Re: Dropping nav-* properties?

On Tue, 11 Jun 2013 06:52:38 +0100, Masahito Kawamori  
<> wrote:

> Giuseppe
> I suspect there may be some confusion about the semantics of nav-*  
> properties.  Do you think we can clarify this and >talk with the  
> accessibility people, where there is some objections to the use of  
> nav-index.

As mentioned below, I do not have problems with the spec dropping  
tab-index. My question is about the other nav-* properties. Their semantic  
seems pretty straightforward, at least in the form commonly used. So if  
there isn't any issue with those, they should be kept in IMO.


> What do you think?
> Cheers
> Kawamori
> On Tuesday, June 11, 2013, Giuseppe Pascale <> wrote:
>> Hi all,
>> while my request below for feedback and clarification went unanswered,  
>> I see that the group went ahead and decided >to drop the nav-*  
>> properties [1].
>> AFAIK all the issues mentioned in the various threads are about  
>> nav-index. But as result all nav-* properties were >dropped. Can you  
>> help me understand why? Are there any issues specific of the  
>> nav-up/down/left/right? If so, could you >point me to that?
>> As mentioned before, the nav-up/down/left/right (but NOT nav-index)  
>> properties are currently actively used in the TV >space, and referenced  
>> by public standards based on Web Standards. Note also that:
>> 1. they are used as a way to handle navigation done with a standard  
>> remote control (so not keyboard tab navigation)
>> 2. they are implemented in TVs using Webkit as well as Opera/Presto  
>> based TVs.
>> Would be good to understand if there is any part of the spec that is  
>> NOT broken and can be kept in, to avoid forcing >other groups to have  
>> to reference an old CSS drafts  (practice that W3C usually try to  
>> discourage)
>> Thanks,
>> [1]
>> /g
>> On Mon, 08 Apr 2013 11:17:12 +0100, Giuseppe Pascale  
>> <> wrote:
>>> Hi Tantek,
>>> I've just read your mail exchange with my colleague Mike [1][2][3] and  
>>> I wanted to add few comments on that thread >as well as extend the  
>>> discussion to the Web&TV IG, as there could be other people that may  
>>> have an opinion on this >subject.
>>> In short, the CSS Basic UI spec [4] mark nav-* properties as at risk,  
>>> and you seem to agree they should be dropped.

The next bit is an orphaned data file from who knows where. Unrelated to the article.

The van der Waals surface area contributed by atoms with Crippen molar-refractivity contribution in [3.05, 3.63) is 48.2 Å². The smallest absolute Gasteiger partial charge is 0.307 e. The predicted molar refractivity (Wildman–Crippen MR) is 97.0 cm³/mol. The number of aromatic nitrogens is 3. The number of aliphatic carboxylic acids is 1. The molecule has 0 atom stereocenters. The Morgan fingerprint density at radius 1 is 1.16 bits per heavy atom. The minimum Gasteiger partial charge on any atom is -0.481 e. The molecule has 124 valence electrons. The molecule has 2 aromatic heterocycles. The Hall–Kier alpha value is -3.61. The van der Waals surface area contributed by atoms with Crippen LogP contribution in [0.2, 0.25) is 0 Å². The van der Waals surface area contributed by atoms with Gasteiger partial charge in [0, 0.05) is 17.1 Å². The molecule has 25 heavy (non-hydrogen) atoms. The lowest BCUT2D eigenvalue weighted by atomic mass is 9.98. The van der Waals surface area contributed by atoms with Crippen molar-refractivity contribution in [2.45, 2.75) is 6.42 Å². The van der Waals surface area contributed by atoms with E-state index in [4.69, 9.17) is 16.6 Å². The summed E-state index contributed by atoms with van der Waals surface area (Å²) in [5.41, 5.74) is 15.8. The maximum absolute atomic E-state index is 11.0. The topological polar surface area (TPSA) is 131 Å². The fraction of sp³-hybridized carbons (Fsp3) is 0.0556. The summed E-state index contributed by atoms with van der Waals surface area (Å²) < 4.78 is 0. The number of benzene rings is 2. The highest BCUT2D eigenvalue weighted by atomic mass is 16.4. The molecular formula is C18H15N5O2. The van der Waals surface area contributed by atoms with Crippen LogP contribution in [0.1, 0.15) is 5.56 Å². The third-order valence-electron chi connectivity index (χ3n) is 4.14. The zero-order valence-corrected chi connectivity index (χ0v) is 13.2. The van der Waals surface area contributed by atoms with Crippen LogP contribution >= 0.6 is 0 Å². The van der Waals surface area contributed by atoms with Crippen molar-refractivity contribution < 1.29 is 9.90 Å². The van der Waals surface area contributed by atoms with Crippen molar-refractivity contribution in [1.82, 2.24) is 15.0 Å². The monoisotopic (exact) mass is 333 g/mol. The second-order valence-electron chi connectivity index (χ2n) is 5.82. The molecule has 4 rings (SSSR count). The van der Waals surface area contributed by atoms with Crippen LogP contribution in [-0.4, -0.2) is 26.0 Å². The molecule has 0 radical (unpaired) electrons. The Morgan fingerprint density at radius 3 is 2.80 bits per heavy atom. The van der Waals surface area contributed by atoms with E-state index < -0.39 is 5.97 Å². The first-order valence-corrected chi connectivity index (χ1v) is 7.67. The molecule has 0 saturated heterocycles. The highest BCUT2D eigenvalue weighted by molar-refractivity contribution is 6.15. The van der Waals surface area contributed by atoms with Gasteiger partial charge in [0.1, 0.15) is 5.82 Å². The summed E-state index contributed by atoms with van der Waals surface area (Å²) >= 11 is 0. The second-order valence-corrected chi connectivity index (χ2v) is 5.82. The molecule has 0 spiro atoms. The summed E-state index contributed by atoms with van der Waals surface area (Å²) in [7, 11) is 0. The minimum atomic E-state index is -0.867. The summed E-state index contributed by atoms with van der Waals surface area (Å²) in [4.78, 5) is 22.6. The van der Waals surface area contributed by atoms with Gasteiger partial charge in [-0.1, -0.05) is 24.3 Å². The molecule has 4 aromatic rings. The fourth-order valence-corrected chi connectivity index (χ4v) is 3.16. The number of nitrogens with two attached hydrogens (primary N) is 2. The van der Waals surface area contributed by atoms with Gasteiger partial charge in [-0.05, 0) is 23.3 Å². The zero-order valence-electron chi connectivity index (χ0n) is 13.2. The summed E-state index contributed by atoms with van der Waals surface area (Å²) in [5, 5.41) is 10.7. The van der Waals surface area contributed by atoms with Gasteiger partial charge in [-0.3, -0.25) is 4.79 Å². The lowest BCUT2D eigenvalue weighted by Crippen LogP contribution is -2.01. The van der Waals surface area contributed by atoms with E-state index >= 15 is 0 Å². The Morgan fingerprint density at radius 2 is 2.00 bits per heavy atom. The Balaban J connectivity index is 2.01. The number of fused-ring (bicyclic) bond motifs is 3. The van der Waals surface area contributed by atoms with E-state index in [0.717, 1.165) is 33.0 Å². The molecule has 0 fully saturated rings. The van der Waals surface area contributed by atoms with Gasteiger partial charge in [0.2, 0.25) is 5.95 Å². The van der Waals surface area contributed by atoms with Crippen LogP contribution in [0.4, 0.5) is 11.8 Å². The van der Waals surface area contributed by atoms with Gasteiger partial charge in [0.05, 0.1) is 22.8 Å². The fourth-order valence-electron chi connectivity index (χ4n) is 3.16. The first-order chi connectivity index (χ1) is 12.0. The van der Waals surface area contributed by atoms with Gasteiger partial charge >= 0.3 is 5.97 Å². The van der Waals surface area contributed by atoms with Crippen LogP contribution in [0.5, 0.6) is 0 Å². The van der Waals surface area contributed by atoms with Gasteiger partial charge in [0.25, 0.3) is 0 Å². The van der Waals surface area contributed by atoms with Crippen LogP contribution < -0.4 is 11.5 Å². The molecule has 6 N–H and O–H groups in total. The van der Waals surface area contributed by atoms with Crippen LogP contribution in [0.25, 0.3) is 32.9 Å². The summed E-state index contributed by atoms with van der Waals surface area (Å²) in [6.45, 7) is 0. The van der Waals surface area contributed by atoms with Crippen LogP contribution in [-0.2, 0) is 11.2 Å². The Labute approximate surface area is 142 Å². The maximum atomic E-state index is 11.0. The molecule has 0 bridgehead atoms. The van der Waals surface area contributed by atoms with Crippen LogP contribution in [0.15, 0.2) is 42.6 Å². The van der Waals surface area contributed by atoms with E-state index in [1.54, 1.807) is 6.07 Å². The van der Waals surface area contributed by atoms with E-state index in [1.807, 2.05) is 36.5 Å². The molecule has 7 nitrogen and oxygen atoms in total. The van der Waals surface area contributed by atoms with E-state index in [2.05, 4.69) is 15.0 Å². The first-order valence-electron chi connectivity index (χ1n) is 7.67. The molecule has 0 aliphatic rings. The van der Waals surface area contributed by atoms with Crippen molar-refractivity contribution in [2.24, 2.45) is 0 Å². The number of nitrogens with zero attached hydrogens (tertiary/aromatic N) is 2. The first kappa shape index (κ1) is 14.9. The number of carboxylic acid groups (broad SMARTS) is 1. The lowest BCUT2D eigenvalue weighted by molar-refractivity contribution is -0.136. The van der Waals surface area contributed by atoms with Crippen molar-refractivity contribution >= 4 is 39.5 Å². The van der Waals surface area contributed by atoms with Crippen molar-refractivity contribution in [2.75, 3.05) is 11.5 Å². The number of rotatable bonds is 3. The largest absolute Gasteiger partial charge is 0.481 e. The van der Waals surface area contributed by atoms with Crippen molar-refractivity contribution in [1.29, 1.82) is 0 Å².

>>> As already mentioned by Mike in [1] and [3] , we (Opera) do recommend  
>>> use of nav-* properties for our TV store >Apps, and AFAIK so far we  
>>> haven't received any complaint (this doesn't mean there are no issues  
>>> of course, but at >least we haven't heard of any)
>>> Furthermore, as also mentioned by Mike, there are other specifications  
>>> referencing CSS nav-* properties, namely >HbbTV [5].
>>> The HbbTV specification, although not aimed to the "Open Web", it's  
>>> still a public specification and is currently >supported in Europe by  
>>> many retail devices (mostly TVs and STBs), not only Opera based but  
>>> also Webkit based
>>> Also in this case, I haven't heard (so far) any complaint from (Hbb)TV  
>>> apps developers.
>>> Given the pointers above, can you help me (us) understand what is the  
>>> problem with css nav-* properties and why you >want to drop them? As  
>>> they seem to be used and supported by different browsers, would be  
>>> possible to investigate more >in details what is working (and what is  
>>> not) and maybe drop only the problematic parts (if any)?
>>> I appreciate you may have debated this at length before on the  
>>> www-style list, but I was wondering if for the >benefit of the web&tv  
>>> folks you could summarize the issues and provide related pointers.
>>> Also note that personally I haven't done an in depth analysis of the  
>>> spec and/or the implementations out there, but >I wanted to get this  
>>> discussion started ASAP as the deadline for comments is already passed.
>>> Thanks.
>>> [1]
>>> [2]
>>> [3]
>>> [4]
>>> [5]
>> --
>> Giuseppe Pascale
>> Product Manager TV & Connected Devices
>> Opera Software

Giuseppe Pascale
Product Manager TV & Connected Devices
Opera Software

Received on Tuesday, 11 June 2013 08:30:38 UTC